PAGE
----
The INDIE FILES: How to Pitch Your Book to Libraries So They See You as an Easy Win to Please Their Patrons

By Kelly McClymer


Most writers grew up reading books checked out from the library. There is a special place in our hearts for those library shelves full of books, so naturally, we want our books to be there.

For indie authors, there are three hurdles to getting those books into libraries:

  • making your book easy for a library to acquire
  • getting the attention of an acquisition librarian
  • making your book very attractive once it has reached the attention of said librarian

The good news is that these hurdles can be jumped over with specific actions:

  • make your books available to be acquired by a library system
  • let your readers know how they can request your books at their local library
  • reach out to libraries with an irresistible pitch to let them know why they may want to acquire your books

These are three simple actions, but they each have a few hurdles of their own.

Make Your Book Easy to Acquire

Indie authors can easily make their books available to the major library distributors. Make sure your paperback/hardback is available for distribution by Ingram for physical editions through IngramSpark. Bonus points if you create a library-grade durable volume (stitched binding rather than glue, hardback rather than paperback). Also, make sure you use the right MARC metadata so the library can manage the borrows. You can increase the price of this library edition to cover the expense.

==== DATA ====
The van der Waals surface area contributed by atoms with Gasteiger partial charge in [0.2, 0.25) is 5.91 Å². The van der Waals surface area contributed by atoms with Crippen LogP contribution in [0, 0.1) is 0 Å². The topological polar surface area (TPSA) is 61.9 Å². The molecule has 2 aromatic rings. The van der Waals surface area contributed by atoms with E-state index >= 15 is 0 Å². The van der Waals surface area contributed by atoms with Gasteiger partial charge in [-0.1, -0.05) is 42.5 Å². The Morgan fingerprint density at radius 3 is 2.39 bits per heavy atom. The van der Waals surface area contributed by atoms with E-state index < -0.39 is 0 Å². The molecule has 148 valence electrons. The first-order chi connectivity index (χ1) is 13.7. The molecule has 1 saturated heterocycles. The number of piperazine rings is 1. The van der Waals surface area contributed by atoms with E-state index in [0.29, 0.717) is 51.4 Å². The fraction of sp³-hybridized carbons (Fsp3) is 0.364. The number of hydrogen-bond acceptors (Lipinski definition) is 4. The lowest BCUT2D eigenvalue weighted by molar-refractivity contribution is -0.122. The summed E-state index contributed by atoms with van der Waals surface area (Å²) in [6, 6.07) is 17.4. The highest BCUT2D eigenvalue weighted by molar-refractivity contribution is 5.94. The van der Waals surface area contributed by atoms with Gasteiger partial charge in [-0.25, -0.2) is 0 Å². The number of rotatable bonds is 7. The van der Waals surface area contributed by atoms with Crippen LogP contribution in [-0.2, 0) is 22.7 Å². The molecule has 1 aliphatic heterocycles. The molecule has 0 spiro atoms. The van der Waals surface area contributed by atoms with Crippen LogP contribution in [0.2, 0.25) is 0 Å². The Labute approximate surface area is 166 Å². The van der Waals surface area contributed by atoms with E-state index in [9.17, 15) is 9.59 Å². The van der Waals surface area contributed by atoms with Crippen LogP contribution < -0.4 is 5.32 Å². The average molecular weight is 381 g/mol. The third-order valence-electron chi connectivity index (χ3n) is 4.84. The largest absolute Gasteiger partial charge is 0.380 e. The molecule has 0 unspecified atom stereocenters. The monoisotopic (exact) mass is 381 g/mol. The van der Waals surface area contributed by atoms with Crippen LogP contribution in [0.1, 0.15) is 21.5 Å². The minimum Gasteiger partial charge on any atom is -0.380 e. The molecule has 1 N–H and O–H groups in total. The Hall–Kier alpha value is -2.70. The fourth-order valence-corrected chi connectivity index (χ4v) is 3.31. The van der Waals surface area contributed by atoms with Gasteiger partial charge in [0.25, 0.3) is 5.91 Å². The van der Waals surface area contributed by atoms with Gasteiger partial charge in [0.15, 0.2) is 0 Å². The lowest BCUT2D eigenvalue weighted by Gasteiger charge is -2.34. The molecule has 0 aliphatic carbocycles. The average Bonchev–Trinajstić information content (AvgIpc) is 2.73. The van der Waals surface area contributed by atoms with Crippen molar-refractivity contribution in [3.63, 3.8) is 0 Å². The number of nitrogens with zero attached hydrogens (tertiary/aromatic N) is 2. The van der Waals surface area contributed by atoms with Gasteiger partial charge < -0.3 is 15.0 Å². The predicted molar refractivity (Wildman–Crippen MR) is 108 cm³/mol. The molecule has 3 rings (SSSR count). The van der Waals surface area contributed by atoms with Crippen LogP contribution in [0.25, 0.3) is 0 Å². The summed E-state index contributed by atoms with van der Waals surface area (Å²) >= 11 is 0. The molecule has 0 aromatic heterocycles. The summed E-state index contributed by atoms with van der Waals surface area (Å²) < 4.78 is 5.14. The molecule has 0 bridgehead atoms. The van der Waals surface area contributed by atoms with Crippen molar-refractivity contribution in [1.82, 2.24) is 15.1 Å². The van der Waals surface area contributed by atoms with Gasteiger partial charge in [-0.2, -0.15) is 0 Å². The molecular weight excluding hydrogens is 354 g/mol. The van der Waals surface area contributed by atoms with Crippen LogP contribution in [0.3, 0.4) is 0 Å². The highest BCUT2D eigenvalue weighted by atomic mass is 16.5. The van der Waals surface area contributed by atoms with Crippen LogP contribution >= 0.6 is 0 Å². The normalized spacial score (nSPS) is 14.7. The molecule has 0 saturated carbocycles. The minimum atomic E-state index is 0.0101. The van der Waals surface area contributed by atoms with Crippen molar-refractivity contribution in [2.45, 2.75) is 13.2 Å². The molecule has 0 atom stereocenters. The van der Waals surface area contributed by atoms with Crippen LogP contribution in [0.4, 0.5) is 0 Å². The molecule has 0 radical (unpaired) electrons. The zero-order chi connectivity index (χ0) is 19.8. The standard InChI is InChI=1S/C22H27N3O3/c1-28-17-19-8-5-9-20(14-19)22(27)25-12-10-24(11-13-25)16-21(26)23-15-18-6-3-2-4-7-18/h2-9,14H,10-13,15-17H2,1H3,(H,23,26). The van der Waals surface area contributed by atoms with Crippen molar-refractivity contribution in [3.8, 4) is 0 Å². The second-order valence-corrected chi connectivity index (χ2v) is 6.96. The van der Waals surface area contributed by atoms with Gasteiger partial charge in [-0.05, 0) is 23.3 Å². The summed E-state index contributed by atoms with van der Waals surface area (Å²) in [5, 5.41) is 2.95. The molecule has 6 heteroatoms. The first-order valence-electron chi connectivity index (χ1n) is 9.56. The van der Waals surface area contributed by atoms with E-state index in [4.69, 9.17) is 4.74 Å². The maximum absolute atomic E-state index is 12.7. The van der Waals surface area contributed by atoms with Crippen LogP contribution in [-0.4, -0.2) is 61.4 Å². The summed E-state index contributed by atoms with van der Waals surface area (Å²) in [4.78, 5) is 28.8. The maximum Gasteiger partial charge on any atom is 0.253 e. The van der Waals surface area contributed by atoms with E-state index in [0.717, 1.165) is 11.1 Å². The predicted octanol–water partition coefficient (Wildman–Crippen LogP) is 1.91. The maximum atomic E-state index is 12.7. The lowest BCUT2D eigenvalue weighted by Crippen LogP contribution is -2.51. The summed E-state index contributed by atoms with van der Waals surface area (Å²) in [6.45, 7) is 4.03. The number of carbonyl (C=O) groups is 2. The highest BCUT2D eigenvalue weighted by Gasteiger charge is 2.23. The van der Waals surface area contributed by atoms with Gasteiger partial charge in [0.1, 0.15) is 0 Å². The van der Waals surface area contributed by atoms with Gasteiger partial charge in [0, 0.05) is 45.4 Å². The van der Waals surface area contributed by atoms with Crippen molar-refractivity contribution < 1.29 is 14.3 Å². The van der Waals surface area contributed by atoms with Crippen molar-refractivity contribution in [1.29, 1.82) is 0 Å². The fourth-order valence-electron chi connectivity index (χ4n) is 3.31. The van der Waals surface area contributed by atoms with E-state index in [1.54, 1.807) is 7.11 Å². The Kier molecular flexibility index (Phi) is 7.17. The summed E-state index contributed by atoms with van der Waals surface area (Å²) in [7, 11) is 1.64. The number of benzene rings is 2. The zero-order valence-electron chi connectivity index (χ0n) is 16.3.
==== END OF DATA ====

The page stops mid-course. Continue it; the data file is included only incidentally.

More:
Ebooks and audiobooks have a smaller acquisition hurdle because they do not require physical space. However, several library distributors serve different libraries. For example, my library, Bangor Public Library, uses the CloudLibrary app, which is serviced by Biblioteca.

For fiction, focusing on OverDrive, Baker & Taylor, Biblioteca, and Hoopla is enough to make you available to the libraries your readers use. While you can submit your books to OverDrive directly, an easier path to reaching all the libraries is to use Draft2Digital or PublishDrive, which provide physical and digital books to the library distribution channels mentioned above, plus BorrowBox and Odilo. You may opt-in to library channels only if you prefer to distribute your books to non-library retailers directly with Amazon, Barnes & Noble, etc. Draft2Digital takes a percentage (10 percent currently) of each sale you make, while PublishDrive charges a monthly fee depending upon which level of service you choose.

Authors who distribute directly from Kobo Writing Life can opt-in to OverDrive digital distribution there (including special library pricing).

Create a Library Specific Pitch

Once you have your books available to all the major library distributors, you must make them attractive to the acquisition editor. Think about all the book catalogs they get from publishers. They are looking for books that stand out and that their patrons will love.

Create your library pitch based on why your book would appeal to a patron. Do you feature a character with an underrepresented disability? Are you a local author? Your angle can be anything specific and interesting, or unusual. As some patrons ask for large print, consider providing that format.